It’s a wild world these days with so many conflicts between how people perceive reality. I’m not so sure if it’s a result of social media or a freak variant in the evolution of the human brain. We could blame video games if no other theories are available but I think the “truth” ship left port centuries ago.
Whether we’re talking about the COVID-19 pandemic or the Cassellholme long-term care expansion and reconstruction, it seems like people are living in parallel universes.
Last week, the mayors of eight of the nine Cassellholme partner communities appealed to the Ministry of Long Term Care to spike the project until a laundry list of concerns are addressed. Just days before, it appeared Nipissing MPP Vic Fedeli had removed a major financial concern for the project by lifting a provincial requirement to guarantee its share — somewhere between $55 and $65 million of the $121-million estimate to add 24 beds and retrofit 240 others. The fact the province didn’t want to guarantee its share of a provincial loan is bizarre enough. None of the municipalities, meanwhile, wanted to bear the burden of the debt for this project either (the preference was for the Cassellholme corporate entity to take out its own loan and partners merely pay annually, but that didn’t play out either. Something to do with banks not wanting to own a long-term care facility if the caring for the elderly business goes bust).
The latest proposal still leaves North Bay and company on the hook for a big jump in debt and the resulting drop in financial ratings or the necessary tax hikes. I’m also hearing they’ll have to cover the interest for Ontario’s share of the loan, but confirmation should come soon about how the dollar commitments are timed and split.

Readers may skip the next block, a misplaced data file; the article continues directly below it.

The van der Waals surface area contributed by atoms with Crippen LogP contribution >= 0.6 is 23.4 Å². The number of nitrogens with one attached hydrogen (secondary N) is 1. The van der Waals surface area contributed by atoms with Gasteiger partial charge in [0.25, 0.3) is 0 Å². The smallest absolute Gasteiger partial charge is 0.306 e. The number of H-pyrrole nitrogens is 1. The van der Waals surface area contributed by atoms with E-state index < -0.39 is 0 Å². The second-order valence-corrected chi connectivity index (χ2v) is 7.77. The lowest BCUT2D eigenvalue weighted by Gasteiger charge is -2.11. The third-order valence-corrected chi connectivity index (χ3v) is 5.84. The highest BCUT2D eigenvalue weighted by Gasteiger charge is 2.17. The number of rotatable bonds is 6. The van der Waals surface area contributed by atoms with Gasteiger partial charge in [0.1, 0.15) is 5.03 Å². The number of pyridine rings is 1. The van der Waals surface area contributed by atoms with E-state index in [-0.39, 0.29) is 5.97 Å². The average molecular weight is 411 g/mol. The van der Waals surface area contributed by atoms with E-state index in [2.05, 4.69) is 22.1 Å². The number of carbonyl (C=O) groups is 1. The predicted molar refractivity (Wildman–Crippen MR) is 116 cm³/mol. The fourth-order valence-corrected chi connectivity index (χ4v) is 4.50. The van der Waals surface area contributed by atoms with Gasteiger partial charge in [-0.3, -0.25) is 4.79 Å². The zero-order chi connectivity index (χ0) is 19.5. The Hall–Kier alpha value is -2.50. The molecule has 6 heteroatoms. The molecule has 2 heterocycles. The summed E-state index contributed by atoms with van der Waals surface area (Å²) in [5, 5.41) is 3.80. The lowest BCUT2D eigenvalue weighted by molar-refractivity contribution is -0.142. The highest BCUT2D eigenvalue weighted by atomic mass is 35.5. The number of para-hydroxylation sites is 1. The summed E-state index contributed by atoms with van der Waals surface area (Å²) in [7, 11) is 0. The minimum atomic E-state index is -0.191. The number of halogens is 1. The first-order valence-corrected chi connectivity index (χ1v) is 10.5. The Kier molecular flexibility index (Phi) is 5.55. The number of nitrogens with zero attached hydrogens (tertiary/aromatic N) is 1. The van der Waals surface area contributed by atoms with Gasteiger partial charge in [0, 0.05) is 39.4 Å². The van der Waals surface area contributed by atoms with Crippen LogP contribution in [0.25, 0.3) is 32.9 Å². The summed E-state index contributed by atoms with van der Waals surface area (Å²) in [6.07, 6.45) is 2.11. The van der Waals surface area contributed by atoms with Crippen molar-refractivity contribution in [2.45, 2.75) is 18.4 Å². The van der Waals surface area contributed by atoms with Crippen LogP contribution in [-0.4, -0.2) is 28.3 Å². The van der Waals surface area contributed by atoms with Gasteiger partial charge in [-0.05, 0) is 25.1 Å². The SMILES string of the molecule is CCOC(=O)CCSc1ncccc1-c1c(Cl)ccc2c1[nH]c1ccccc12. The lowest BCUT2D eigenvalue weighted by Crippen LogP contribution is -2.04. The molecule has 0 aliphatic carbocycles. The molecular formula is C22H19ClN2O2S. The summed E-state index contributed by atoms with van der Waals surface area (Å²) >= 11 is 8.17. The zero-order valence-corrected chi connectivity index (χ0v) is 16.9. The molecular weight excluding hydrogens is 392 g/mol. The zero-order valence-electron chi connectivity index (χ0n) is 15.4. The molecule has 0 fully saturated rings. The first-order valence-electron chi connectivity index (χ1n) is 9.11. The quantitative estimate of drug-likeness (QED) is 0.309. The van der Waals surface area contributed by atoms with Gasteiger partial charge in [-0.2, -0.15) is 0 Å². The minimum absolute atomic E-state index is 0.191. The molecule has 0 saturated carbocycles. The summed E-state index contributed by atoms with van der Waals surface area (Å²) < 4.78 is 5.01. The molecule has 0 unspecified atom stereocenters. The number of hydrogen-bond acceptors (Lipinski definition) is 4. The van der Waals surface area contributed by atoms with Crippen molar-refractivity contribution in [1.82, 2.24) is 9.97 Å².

Without going into the weeds for the 100th time, it just doesn’t seem like the Cassellholme board and municipalities are watching the same movie. Or it's like two people in the front seat of a car going off a cliff fighting over the steering wheel. Pick any analogy you want and it works. One key issue being raised is over the planned staged development on site that would create a five-year construction annoyance in the midst of the property that sees hundreds of people come and go daily.
Depending on who you ask, that’s either a really bad idea or no big deal but it raises the question: If not there, where? And what when and how? I get the feeling somebody is cooking up a proposal for another site with a possible public-private partnership to replace the district board concept. Inquiring minds would like to see all the cards on the table. A review of how Cassellholme runs is also needed because, quite frankly, something stinks in the kitchen of both camps on this one.